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Newspaper clipping highlights one of world’s first female rabbis

In 1972, Sally Priesand became the spiritual leader for Temple B’nai Israel in Hattiesburg, MS. At the time, she served at Sinai Temple in Illinois and flew to Hattiesburg each weekend to deliver sermons. She attended rabbinical school in Cleveland, OH, and was on the verge of becoming one of the first female rabbis in the world. Historically, women largely were not allowed to become rabbis until the last 40 years. In Orthodox Judaism, women are still prohibited from becoming rabbis.

While the article claims that Sally Priesand was the first ordained female rabbi in the world, it is incorrect. The first female rabbi was Regina Jonas, formally ordained in Germany in 1935. In 1972, Sally Priesand became the second female to be ordained as a rabbi, but the first female rabbi for Reform Judaism. As of 2008, there have been 552 ordained female rabbis in Reform Judaism.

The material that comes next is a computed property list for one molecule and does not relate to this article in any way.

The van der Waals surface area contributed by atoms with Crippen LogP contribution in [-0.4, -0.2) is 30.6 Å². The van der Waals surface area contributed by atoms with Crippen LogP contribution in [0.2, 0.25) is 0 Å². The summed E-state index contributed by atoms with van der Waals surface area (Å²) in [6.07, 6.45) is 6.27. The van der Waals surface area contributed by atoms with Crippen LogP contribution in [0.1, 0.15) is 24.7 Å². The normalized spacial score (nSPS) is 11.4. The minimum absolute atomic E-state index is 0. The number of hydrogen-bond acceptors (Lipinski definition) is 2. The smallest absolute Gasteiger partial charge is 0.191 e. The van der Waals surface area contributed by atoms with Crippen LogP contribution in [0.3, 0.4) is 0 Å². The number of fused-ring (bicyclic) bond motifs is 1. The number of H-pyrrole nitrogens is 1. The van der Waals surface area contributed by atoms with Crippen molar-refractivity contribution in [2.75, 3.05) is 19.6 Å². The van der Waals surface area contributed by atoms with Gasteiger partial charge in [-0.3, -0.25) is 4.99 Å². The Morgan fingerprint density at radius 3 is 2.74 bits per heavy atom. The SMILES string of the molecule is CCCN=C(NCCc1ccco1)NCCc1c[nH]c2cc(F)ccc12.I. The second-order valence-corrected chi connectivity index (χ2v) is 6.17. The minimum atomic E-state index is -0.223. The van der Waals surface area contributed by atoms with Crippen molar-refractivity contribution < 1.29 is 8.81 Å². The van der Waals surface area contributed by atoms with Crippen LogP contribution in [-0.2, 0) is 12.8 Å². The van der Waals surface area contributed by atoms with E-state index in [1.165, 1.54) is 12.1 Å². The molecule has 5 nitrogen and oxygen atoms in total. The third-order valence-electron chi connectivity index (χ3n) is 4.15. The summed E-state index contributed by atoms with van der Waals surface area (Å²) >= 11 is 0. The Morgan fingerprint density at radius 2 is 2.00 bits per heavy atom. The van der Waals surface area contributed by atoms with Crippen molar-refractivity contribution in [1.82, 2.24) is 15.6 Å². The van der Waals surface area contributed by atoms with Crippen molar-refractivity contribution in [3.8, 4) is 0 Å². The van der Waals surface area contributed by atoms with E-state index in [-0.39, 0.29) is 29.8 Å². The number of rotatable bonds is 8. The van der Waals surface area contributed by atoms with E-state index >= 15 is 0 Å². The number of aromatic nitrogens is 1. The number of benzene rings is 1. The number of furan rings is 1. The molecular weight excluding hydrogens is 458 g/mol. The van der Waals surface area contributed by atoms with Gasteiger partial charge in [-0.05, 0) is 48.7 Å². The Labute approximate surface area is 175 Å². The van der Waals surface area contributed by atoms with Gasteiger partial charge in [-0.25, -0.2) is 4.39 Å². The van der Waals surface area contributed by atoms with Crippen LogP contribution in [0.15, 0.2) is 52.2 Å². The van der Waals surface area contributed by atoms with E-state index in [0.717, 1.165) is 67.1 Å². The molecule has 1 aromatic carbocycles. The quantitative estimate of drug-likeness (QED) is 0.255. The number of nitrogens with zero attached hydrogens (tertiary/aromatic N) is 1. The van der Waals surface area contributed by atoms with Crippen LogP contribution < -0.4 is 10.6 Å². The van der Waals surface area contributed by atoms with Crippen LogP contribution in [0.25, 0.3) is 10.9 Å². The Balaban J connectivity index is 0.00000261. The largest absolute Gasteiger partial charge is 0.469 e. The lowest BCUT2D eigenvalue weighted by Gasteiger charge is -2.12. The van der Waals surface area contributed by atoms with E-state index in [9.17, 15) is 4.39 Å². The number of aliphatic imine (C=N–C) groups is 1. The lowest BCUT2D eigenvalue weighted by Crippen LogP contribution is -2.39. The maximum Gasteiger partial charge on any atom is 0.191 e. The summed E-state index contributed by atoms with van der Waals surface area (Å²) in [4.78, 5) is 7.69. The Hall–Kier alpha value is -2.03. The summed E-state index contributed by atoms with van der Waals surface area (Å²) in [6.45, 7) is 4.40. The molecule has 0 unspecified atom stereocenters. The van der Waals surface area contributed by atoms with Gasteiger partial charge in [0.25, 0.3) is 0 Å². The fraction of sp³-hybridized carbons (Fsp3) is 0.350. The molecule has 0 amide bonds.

This newspaper clipping was found in a scrapbook in the Temple B’nai Israel’s Papers (AM 98-59). To view this item, visit Special Collections on the 3rd floor of McCain Library. The clipping is on display there until August 2013. For more information on this item, contact Jennifer Brannock at jennifer.brannock@usm.edu or 601.266.4347.

Text by Cole Smith, Graduate Assistant, School of Library & Information Science